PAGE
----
IvyWise KnowledgeBase

Admission Statistics

The admissions process, while time-consuming and complex, is also fun and fascinating. Below, we’ve included some important facts and figures that will help you understand the trends in admission over the past 5-10 years.

College Acceptance Rates
In 2015, college acceptance rates dropped as low as 5.05% for the first time ever. Some of the most selective schools were Harvard University (5.3%) in Cambridge, MA, Stanford University (5.05%) in Palo Alto, CA, Yale University (6.5%) in New Haven, CT, and Columbia University (6.1%) in New York, NY.

School 2015 2014 2013 2005
Amherst College 13.7% 13% 13.67% 18%
Boston College 28% 33.6% 32% 38%
Brown University 8.5% 8.6% 9.2% 16%
Columbia University 6.1% 6.94% 6.89% 12%
Cornell University 14.8% 14% 15.2% 31%
Dartmouth College 10.3% 11.5% 10% 18%
Duke University 10% 10.7% 11.6% 23%
George Washington 45.5% 43.3% 33.4% 39%
Georgetown University 16.4% 16.6% 16.6% 23%
Harvard University 5.3% 5.9% 5.79% 11%
Massachusetts Institute of Technology 8% 7.7% 8.2% 16%
Middlebury College 17% 17.3% 19.21% 23%
New York University 30.7% 33.6% 30.3% 32%
Northwestern University 13% 12.9% 13.9% 33%
Pomona College 9.7% 12.14% 12.89% 19%
Princeton University 6.9% 7.28% 7.29% 10%
Stanford University 5.05% 5.07% 5.69% 13%
Swarthmore College 12.1% 16.79 14.05% 25%
University of California – Berkeley TBA 17.3% 20.8% 27%
University of Michigan TBA 32% 33% 63%
University of Notre Dame TBA 20.79% 22.3% 29%
University of Pennsylvania 9.9% 9.9% 12.10% 29%
University of Southern California 17.5% 17.8% 19.68% 27%
University of Virginia 28.5% 28.9% 29% 39%
Vanderbilt University 11% 12.5% 12.7% 40%
Washington University in St. Louis TBA 17.12% 15.01% 20%
Wesleyan University TBA 23.2% 19.37% 28%
Williams College 16.8% 18.2% 16.88% 21%
Yale University 6.5% 6.26% 6.72% 11%

Fun Facts for Applicants

You may think you have heard or read all there is to know about the applications, numbers, and statistics, but there are many schools that deviate from the norm. At IvyWise, we keep our fingers on the pulse of education; here are some colleges and universities that are setting themselves apart from other institutions.

  • Deep Springs College, located on a cattle ranch, accepts between 12 and 15 students for their two-year program. Students finish their bachelor’s degrees at Ivy League and other highly selective universities.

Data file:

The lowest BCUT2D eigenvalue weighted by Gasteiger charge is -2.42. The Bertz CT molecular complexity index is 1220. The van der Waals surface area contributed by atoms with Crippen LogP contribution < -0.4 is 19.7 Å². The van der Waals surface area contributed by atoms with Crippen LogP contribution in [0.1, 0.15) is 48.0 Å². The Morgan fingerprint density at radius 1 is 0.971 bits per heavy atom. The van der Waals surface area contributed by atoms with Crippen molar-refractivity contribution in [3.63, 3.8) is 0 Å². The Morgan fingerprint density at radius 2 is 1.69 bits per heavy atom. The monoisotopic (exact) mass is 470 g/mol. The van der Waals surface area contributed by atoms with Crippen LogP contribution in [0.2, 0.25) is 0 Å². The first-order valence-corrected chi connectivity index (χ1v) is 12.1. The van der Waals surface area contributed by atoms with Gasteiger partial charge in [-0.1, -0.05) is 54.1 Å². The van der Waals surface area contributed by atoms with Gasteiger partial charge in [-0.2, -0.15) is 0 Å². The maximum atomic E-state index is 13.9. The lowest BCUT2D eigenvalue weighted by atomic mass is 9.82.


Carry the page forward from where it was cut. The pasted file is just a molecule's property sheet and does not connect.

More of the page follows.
• Bard College has a unique Entrance Exam, an essay examination which applicants can use in place of the Common App and standardized tests.
  • George Washington University accepted 45% of applicants to the class of 2019, its highest rate in more than a decade.
  • The most expensive college in the country is Harvey Mudd, where a degree comes with a $67,155 price tag. Fortunately, graduates can expect to earn about $92,500—double what the average 20-something with a Bachelor’s degree makes.
  • The national university with the most international students last year was Florida Institute of Technology at 33%.
  • Out of the ten schools with the highest number of applications, nine are in California (Boston University is the other). UCLA had 86,548 applicants in 2014.
  • At Florida Memorial University, 97% of early applicants are admitted, compared to 18% of regular applicants.
  • Stanford has the highest application fee of any college: $90.
  • In 2014, Cal Tech had highest average combined Critical Reading and Math SAT scores of any college: 1545/1600.
  • For applicants, MIT recommends two years of foreign language, less than the Ivies and Stanford.
  • As ranked by U.S. News and World Report, the best test-optional liberal arts school is Bowdoin College (#4), and the best test-optional national university is Wake Forest (#27).
  • The original Public Ivies, as listed by Richard Moll in 1985 were: The College of William and Mary, Miami University (Oxford, Ohio), The University of California (1985 campuses), The University of Michigan (Ann Arbor), The University of North Carolina at Chapel Hill, The University of Texas at Austin, The University of Vermont (Burlington), and the University of Virginia (Charlottesville).
  • Columbia, The University of Chicago, and Yale all have average freshman retention rates of 99%.
  • The University of Central Florida had an undergraduate enrollment of 52,532 in 2014 – the largest in the country.
  • A study by AdmitSee found that favorite books or movies were more than twice as likely to be essay topics for females, while males were more than twice as likely to write about athletic achievements.
  • As an alternative to the Common App, Bennington College offers a Dimensional Application; it gives students the ability to submit portfolios, writing samples, research, recommendations, and more.